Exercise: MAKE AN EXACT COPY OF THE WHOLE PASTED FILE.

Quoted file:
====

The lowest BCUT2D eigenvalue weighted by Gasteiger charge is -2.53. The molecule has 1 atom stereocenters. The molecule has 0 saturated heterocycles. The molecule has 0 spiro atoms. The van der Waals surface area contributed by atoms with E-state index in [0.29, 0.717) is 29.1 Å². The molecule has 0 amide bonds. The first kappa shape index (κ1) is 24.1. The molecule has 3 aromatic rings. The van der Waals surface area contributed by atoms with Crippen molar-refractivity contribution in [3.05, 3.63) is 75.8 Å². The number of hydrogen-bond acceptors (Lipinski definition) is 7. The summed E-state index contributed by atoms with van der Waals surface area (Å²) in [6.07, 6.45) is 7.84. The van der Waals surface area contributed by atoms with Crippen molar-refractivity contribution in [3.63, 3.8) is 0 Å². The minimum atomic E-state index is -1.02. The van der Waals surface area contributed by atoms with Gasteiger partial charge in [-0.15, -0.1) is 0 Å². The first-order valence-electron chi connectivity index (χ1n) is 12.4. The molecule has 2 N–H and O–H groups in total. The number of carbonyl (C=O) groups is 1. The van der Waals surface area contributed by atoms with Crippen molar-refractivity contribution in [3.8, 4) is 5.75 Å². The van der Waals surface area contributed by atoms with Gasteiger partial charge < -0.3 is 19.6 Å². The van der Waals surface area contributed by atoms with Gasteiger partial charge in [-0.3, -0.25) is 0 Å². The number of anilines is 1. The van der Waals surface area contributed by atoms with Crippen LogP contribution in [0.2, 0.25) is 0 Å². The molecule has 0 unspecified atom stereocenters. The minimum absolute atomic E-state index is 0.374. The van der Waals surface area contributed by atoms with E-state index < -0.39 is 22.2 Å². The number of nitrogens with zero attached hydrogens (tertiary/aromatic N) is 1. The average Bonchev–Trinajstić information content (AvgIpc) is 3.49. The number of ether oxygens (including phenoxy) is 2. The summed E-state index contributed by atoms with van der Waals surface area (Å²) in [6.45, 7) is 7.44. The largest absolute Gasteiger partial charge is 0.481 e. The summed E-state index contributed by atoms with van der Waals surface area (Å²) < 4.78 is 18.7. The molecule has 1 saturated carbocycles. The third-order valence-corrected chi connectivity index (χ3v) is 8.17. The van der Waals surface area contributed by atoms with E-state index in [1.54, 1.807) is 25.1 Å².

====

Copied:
The lowest BCUT2D eigenvalue weighted by Gasteiger charge is -2.53. The molecule has 1 atom stereocenters. The molecule has 0 saturated heterocycles. The molecule has 0 spiro atoms. The van der Waals surface area contributed by atoms with E-state index in [0.29, 0.717) is 29.1 Å². The molecule has 0 amide bonds. The first kappa shape index (κ1) is 24.1. The molecule has 3 aromatic rings. The van der Waals surface area contributed by atoms with Crippen molar-refractivity contribution in [3.05, 3.63) is 75.8 Å². The number of hydrogen-bond acceptors (Lipinski definition) is 7. The summed E-state index contributed by atoms with van der Waals surface area (Å²) in [6.07, 6.45) is 7.84. The van der Waals surface area contributed by atoms with Crippen molar-refractivity contribution in [3.63, 3.8) is 0 Å². The minimum atomic E-state index is -1.02. The van der Waals surface area contributed by atoms with Gasteiger partial charge in [-0.15, -0.1) is 0 Å². The first-order valence-electron chi connectivity index (χ1n) is 12.4. The molecule has 2 N–H and O–H groups in total. The number of carbonyl (C=O) groups is 1. The van der Waals surface area contributed by atoms with Crippen molar-refractivity contribution in [3.8, 4) is 5.75 Å². The van der Waals surface area contributed by atoms with Gasteiger partial charge < -0.3 is 19.6 Å². The van der Waals surface area contributed by atoms with Gasteiger partial charge in [-0.3, -0.25) is 0 Å². The number of anilines is 1. The van der Waals surface area contributed by atoms with Crippen LogP contribution in [0.2, 0.25) is 0 Å². The molecule has 0 unspecified atom stereocenters. The minimum absolute atomic E-state index is 0.374. The van der Waals surface area contributed by atoms with E-state index < -0.39 is 22.2 Å². The number of nitrogens with zero attached hydrogens (tertiary/aromatic N) is 1. The average Bonchev–Trinajstić information content (AvgIpc) is 3.49. The number of ether oxygens (including phenoxy) is 2. The summed E-state index contributed by atoms with van der Waals surface area (Å²) in [6.45, 7) is 7.44. The largest absolute Gasteiger partial charge is 0.481 e. The summed E-state index contributed by atoms with van der Waals surface area (Å²) < 4.78 is 18.7. The molecule has 1 saturated carbocycles. The third-order valence-corrected chi connectivity index (χ3v) is 8.17. The van der Waals surface area contributed by atoms with E-state index in [1.54, 1.807) is 25.1 Å².